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Kleinia chimanimaniensis

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Scientific Name

Kleinia chimanimaniensis van Jaarsv.

Scientific Classification

Family: Asteraceae
Subfamily: Asteroideae
Tribe: Senecioneae
Subtribe: Senecioninae
Genus: Kleinia

Description

Kleinia chimanimaniensis is a sprawling shrublet, up to 2 feet (60 cm) tall, with fleshy leaves and stems and scented yellow flowers. The stems are glaucous green at first, becoming green and eventually pale brown and purplish, with pale grey horizontal leaf scars, up to 1 foot (30 cm) long, and up to 0.6 inches (1.5 cm) diameter. Leaves are alternately arranged, glaucous green with margins and nerves becoming purplish under stress, up to 5 inches (12.5 cm) long, and up to 1.4 inches (3.5 cm) wide. Flowers appear in summer on up to 20 inches (50 cm) long stem. It resembles Kleinia galpinii and accordingly, in the past, has been wrongly identified.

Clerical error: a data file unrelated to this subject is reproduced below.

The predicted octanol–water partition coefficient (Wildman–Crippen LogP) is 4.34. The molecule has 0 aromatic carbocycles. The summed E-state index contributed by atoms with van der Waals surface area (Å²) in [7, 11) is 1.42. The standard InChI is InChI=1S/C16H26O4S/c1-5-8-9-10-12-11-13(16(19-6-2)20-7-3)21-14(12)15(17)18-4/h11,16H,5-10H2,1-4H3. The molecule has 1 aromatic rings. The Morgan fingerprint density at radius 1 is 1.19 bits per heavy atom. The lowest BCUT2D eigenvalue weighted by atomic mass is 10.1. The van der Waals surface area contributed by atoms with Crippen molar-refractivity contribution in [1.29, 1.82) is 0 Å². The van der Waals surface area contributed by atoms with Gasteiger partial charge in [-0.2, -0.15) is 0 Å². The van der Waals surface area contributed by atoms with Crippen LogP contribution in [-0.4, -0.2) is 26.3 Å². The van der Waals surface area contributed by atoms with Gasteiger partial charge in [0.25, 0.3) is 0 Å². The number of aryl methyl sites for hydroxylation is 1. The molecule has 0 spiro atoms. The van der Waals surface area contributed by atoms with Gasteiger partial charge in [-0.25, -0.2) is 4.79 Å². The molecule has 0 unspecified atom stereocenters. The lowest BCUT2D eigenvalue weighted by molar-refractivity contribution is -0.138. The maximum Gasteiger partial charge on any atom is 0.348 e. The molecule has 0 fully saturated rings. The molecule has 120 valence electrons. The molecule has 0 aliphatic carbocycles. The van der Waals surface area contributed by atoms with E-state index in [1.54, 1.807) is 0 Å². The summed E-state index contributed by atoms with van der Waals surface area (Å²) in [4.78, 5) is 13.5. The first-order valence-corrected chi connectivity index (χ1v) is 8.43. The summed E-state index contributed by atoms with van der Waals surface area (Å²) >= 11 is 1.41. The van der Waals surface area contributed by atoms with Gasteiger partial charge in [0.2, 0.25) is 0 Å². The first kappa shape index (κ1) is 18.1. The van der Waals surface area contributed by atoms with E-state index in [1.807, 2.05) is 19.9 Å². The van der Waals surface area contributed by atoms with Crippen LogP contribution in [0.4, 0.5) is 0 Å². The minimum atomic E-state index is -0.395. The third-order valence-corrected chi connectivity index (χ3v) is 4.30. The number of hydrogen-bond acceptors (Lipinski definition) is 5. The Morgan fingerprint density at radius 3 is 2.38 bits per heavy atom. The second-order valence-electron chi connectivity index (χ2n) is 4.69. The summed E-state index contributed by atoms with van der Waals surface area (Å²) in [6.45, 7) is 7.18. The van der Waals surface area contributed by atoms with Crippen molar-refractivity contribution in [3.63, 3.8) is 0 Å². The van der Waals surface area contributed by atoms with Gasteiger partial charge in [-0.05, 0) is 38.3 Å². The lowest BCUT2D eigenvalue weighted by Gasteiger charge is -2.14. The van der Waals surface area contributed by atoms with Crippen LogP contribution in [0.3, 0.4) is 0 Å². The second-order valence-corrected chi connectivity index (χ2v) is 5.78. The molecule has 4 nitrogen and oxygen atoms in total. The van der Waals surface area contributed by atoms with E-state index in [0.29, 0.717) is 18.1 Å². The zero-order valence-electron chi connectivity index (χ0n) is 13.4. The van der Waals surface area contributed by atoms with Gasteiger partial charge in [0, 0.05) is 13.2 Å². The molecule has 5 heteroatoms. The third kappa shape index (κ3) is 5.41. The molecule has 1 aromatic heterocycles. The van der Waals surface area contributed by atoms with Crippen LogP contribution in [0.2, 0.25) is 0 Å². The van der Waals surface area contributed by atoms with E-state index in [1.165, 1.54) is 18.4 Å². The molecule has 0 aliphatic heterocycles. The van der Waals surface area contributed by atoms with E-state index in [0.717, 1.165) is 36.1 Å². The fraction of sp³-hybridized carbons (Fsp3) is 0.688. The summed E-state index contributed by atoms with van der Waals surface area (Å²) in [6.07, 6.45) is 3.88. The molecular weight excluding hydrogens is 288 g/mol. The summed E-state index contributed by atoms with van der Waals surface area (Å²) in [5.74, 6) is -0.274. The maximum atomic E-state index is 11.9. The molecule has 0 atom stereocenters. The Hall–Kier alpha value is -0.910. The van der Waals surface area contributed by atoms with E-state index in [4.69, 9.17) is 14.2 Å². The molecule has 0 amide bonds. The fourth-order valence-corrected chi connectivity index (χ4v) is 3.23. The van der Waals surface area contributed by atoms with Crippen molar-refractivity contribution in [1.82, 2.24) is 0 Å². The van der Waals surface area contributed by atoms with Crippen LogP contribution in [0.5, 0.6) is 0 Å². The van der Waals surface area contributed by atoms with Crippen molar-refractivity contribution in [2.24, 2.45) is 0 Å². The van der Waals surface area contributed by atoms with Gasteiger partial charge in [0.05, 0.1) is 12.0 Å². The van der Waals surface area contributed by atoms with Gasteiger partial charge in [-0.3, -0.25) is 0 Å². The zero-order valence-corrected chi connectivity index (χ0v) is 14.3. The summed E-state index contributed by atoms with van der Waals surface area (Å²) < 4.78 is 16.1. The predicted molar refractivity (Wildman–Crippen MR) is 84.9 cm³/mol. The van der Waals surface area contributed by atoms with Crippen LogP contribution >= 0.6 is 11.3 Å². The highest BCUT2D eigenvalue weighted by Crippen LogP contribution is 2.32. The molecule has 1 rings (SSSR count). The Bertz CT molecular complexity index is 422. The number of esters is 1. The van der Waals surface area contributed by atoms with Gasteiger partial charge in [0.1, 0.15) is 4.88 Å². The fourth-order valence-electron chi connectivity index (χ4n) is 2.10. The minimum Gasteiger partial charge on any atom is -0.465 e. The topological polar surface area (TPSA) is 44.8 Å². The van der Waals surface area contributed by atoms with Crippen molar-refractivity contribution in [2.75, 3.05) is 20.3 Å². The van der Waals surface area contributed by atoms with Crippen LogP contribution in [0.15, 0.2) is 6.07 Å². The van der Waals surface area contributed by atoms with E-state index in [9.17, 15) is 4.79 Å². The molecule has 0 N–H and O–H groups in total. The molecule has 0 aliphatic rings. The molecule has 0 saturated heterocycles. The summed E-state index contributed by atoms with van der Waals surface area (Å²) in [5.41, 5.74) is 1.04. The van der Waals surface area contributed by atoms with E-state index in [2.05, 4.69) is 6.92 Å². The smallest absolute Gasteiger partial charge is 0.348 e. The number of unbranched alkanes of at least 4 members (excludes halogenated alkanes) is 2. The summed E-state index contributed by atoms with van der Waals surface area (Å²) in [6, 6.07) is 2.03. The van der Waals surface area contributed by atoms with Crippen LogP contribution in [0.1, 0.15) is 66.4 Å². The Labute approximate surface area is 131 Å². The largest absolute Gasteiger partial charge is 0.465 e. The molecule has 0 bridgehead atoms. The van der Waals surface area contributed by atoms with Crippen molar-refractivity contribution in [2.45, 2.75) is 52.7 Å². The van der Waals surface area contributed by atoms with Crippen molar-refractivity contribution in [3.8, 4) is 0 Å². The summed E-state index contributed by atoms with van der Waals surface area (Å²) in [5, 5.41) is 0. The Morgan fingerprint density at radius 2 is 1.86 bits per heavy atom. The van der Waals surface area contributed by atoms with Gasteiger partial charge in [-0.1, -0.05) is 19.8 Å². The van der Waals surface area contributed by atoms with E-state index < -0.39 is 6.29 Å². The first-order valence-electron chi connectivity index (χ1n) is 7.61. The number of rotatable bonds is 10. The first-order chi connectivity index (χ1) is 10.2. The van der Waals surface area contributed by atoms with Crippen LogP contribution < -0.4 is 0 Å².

Hardiness

USDA hardiness zones 9a to 11b: from 20 °F (−6.7 °C) to 50 °F (+10 °C).

How to Grow and Care

Established Senecios are extremely drought tolerant. They do need some water, during the summer, but do not leave the soil wet for prolonged periods. Allow the soil to dry out between waterings in winter, when they are somewhat dormant. Since they are growing in sandy soil, nutrients will need to be replenished. Fertilize annually, but lightly. Too much fertilizer will cause a lot of leggy growth.

Taller varieties can get floppy. You can prune them back to where the stem is firm, in very early spring. You can even root the cuttings.

Plants can be divided or repotted in early spring. If you are growing them in containers, they enjoy spending the summer outdoors. Wait until there is no danger of frost and move them back indoors in the fall.

Senecio can be grown from either seed or cuttings. Seeds prefer warm temperatures and constant moisture to germinate. Cuttings are easier and faster. Cut during the growing season, from early spring to fall—root in sandy soil, in containers.

Learn more at How to Grow and Care for Senecio.

Origin

Kleinia chimanimaniensis is native to Zimbabwe and Mozambique.

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